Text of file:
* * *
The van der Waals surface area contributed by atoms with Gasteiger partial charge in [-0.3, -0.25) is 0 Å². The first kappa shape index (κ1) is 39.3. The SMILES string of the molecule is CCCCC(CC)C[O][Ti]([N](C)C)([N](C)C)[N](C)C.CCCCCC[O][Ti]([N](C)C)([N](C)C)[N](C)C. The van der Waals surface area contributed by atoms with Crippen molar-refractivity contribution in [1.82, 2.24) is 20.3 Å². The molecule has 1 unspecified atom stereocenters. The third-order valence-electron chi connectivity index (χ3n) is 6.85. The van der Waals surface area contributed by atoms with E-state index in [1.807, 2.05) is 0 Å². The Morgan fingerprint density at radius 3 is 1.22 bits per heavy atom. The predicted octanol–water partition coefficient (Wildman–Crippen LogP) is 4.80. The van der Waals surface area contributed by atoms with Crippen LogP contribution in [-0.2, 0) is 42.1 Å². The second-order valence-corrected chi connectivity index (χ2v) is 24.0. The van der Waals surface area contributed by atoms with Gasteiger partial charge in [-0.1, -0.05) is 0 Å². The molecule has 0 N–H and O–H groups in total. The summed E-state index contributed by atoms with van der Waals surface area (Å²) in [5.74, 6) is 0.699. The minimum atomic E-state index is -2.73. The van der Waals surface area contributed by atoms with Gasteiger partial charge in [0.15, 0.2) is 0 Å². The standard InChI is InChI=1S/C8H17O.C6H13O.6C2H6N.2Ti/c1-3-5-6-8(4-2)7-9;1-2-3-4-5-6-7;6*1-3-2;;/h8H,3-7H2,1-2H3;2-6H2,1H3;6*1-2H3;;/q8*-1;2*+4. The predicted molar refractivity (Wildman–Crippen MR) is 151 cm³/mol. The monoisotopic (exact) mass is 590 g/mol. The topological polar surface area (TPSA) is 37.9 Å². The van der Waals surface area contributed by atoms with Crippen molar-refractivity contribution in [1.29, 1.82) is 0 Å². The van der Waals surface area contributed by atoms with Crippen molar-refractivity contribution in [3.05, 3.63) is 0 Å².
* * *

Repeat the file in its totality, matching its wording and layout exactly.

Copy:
The van der Waals surface area contributed by atoms with Gasteiger partial charge in [-0.3, -0.25) is 0 Å². The first kappa shape index (κ1) is 39.3. The SMILES string of the molecule is CCCCC(CC)C[O][Ti]([N](C)C)([N](C)C)[N](C)C.CCCCCC[O][Ti]([N](C)C)([N](C)C)[N](C)C. The van der Waals surface area contributed by atoms with Crippen molar-refractivity contribution in [1.82, 2.24) is 20.3 Å². The molecule has 1 unspecified atom stereocenters. The third-order valence-electron chi connectivity index (χ3n) is 6.85. The van der Waals surface area contributed by atoms with E-state index in [1.807, 2.05) is 0 Å². The Morgan fingerprint density at radius 3 is 1.22 bits per heavy atom. The predicted octanol–water partition coefficient (Wildman–Crippen LogP) is 4.80. The van der Waals surface area contributed by atoms with Crippen LogP contribution in [-0.2, 0) is 42.1 Å². The second-order valence-corrected chi connectivity index (χ2v) is 24.0. The van der Waals surface area contributed by atoms with Gasteiger partial charge in [-0.1, -0.05) is 0 Å². The molecule has 0 N–H and O–H groups in total. The summed E-state index contributed by atoms with van der Waals surface area (Å²) in [5.74, 6) is 0.699. The minimum atomic E-state index is -2.73. The van der Waals surface area contributed by atoms with Gasteiger partial charge in [0.15, 0.2) is 0 Å². The standard InChI is InChI=1S/C8H17O.C6H13O.6C2H6N.2Ti/c1-3-5-6-8(4-2)7-9;1-2-3-4-5-6-7;6*1-3-2;;/h8H,3-7H2,1-2H3;2-6H2,1H3;6*1-2H3;;/q8*-1;2*+4. The predicted molar refractivity (Wildman–Crippen MR) is 151 cm³/mol. The monoisotopic (exact) mass is 590 g/mol. The topological polar surface area (TPSA) is 37.9 Å². The van der Waals surface area contributed by atoms with Crippen molar-refractivity contribution in [1.29, 1.82) is 0 Å². The van der Waals surface area contributed by atoms with Crippen molar-refractivity contribution in [3.05, 3.63) is 0 Å².